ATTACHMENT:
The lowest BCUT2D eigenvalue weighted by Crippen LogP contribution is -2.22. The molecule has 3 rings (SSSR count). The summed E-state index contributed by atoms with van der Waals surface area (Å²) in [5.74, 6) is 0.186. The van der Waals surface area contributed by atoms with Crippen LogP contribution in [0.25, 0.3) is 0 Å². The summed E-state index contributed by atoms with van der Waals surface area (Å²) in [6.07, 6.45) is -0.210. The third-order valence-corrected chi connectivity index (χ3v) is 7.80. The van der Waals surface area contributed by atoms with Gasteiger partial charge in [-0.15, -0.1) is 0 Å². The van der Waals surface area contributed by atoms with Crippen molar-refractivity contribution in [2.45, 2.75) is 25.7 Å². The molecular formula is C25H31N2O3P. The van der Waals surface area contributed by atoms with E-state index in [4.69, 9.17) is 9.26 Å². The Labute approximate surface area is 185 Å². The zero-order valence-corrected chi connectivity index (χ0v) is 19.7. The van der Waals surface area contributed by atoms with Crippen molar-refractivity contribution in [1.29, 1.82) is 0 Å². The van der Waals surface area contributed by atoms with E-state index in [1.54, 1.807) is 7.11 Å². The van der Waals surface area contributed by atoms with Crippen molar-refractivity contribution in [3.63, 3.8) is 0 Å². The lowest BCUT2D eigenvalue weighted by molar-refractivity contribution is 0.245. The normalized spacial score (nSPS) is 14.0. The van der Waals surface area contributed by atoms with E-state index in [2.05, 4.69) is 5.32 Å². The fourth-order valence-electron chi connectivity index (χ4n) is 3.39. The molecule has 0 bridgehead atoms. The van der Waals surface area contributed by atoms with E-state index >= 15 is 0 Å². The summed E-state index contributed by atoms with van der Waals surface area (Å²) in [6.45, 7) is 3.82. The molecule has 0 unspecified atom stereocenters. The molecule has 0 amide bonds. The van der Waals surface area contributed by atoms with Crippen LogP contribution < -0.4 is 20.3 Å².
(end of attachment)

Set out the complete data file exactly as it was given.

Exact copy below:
The lowest BCUT2D eigenvalue weighted by Crippen LogP contribution is -2.22. The molecule has 3 rings (SSSR count). The summed E-state index contributed by atoms with van der Waals surface area (Å²) in [5.74, 6) is 0.186. The van der Waals surface area contributed by atoms with Crippen LogP contribution in [0.25, 0.3) is 0 Å². The summed E-state index contributed by atoms with van der Waals surface area (Å²) in [6.07, 6.45) is -0.210. The third-order valence-corrected chi connectivity index (χ3v) is 7.80. The van der Waals surface area contributed by atoms with Gasteiger partial charge in [-0.15, -0.1) is 0 Å². The van der Waals surface area contributed by atoms with Crippen molar-refractivity contribution in [2.45, 2.75) is 25.7 Å². The molecular formula is C25H31N2O3P. The van der Waals surface area contributed by atoms with E-state index in [4.69, 9.17) is 9.26 Å². The Labute approximate surface area is 185 Å². The zero-order valence-corrected chi connectivity index (χ0v) is 19.7. The van der Waals surface area contributed by atoms with Crippen molar-refractivity contribution in [1.29, 1.82) is 0 Å². The van der Waals surface area contributed by atoms with E-state index in [1.54, 1.807) is 7.11 Å². The van der Waals surface area contributed by atoms with Crippen molar-refractivity contribution in [3.63, 3.8) is 0 Å². The lowest BCUT2D eigenvalue weighted by molar-refractivity contribution is 0.245. The normalized spacial score (nSPS) is 14.0. The van der Waals surface area contributed by atoms with E-state index in [2.05, 4.69) is 5.32 Å². The fourth-order valence-electron chi connectivity index (χ4n) is 3.39. The molecule has 0 bridgehead atoms. The van der Waals surface area contributed by atoms with E-state index >= 15 is 0 Å². The summed E-state index contributed by atoms with van der Waals surface area (Å²) in [6.45, 7) is 3.82. The molecule has 0 unspecified atom stereocenters. The molecule has 0 amide bonds. The van der Waals surface area contributed by atoms with Crippen LogP contribution < -0.4 is 20.3 Å².